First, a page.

Very British – walking in England (reflections of a francophile)

 

Explore Rural Dorset

 

I have just returned from a trip to France during which I succeeded in climbing Europe’s largest sand dune which is called Dune de Pyla.

The sand was so hot it almost burnt my feet and only the Sauterelles (a type of large jumping insect like a cricket) seemed totally comfortable with the heat.

I am a self confessed francophile (and mutli-lingual) however there is nothing like a trip overseas to successfully highlight what is so wonderful about one’s own country. And it’s this I’ll chat about in this blog post. At least as far as walking is concerned.

England’s weather may be somewhat less predictable and more varied than South France but it is in my view anyway, much easier to walk in. Especially during summer. Temperatures never reach as high as they do in the South of France or other hot countries of the world. And cooler weather or even rain showers are more easily dressed against and balanced out with a warm fleece or rain coat. The heat is a different matter entirely.

In my twenties I walked over 600 miles across France through the summer on days when temperatures reached 40 degrees+ The only way to do it was to wake early (stars still out early) and set off before the sun rise so as to arrive at our destination late morning in time to rest in the shade. It was wonderful, but to walk from 11 am onwards would have been hot. Very, very hot.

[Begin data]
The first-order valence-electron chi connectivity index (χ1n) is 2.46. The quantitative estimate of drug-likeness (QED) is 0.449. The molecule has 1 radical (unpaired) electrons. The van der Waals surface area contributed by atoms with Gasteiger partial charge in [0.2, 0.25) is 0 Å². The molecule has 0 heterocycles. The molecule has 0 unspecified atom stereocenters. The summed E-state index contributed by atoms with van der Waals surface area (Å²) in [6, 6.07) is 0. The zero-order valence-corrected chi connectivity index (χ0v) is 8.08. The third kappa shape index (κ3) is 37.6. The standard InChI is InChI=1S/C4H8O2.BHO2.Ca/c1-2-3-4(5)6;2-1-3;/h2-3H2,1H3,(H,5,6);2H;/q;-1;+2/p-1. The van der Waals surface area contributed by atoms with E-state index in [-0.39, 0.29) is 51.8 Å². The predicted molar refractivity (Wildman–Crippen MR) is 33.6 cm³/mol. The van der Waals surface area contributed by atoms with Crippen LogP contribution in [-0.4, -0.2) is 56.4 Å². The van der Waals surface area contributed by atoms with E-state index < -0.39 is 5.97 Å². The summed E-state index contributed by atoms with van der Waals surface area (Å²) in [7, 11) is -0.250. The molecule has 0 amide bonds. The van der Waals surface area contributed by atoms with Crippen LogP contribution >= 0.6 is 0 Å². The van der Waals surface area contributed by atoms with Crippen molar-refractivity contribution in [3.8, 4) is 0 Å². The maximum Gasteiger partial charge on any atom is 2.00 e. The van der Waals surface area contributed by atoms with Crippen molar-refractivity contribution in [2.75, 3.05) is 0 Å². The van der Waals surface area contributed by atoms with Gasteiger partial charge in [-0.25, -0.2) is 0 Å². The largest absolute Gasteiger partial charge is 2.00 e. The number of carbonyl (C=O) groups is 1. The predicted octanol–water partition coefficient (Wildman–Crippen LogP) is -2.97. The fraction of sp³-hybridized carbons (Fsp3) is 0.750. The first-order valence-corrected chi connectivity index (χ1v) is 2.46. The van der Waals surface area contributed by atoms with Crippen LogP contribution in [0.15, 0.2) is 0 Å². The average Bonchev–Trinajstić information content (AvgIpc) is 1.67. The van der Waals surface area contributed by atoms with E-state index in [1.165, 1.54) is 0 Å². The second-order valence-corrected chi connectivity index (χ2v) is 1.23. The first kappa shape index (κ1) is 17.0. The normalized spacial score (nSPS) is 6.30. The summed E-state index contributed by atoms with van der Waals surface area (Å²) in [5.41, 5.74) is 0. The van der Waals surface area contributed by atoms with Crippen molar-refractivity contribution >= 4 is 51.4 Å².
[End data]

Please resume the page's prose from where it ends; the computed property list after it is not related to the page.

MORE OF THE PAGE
Variety is the other element for which I think it’s hard to beat walking in England. In very small geographical spaces the landscapes and architecture completely change and this makes for fascinating and hugely interesting walking. There’s always a new village or hamlet to walk through, a church or historical site to visit and explore and a change of scene or view every few miles. Variety is after all the spice of life.

The pub is another great institution of England and provides a welcome and comfortable rest stop on an English walk. With the lure of a real ale for those who fancy it. Having them on our walks means there is always somewhere to eat on route and a place to either shelter from the rain or cool or heat depending on what time you walk and the time of year you come. It’s fun. It’s enjoyable. It’s like walking into a little piece of history and it’s something immensely British that can’t be found anywhere else in the world.

Am I still a self confessed francophile – yes.

There are many things I love about France and always will. But I’m still in love with walking in Britain.

Alison

 

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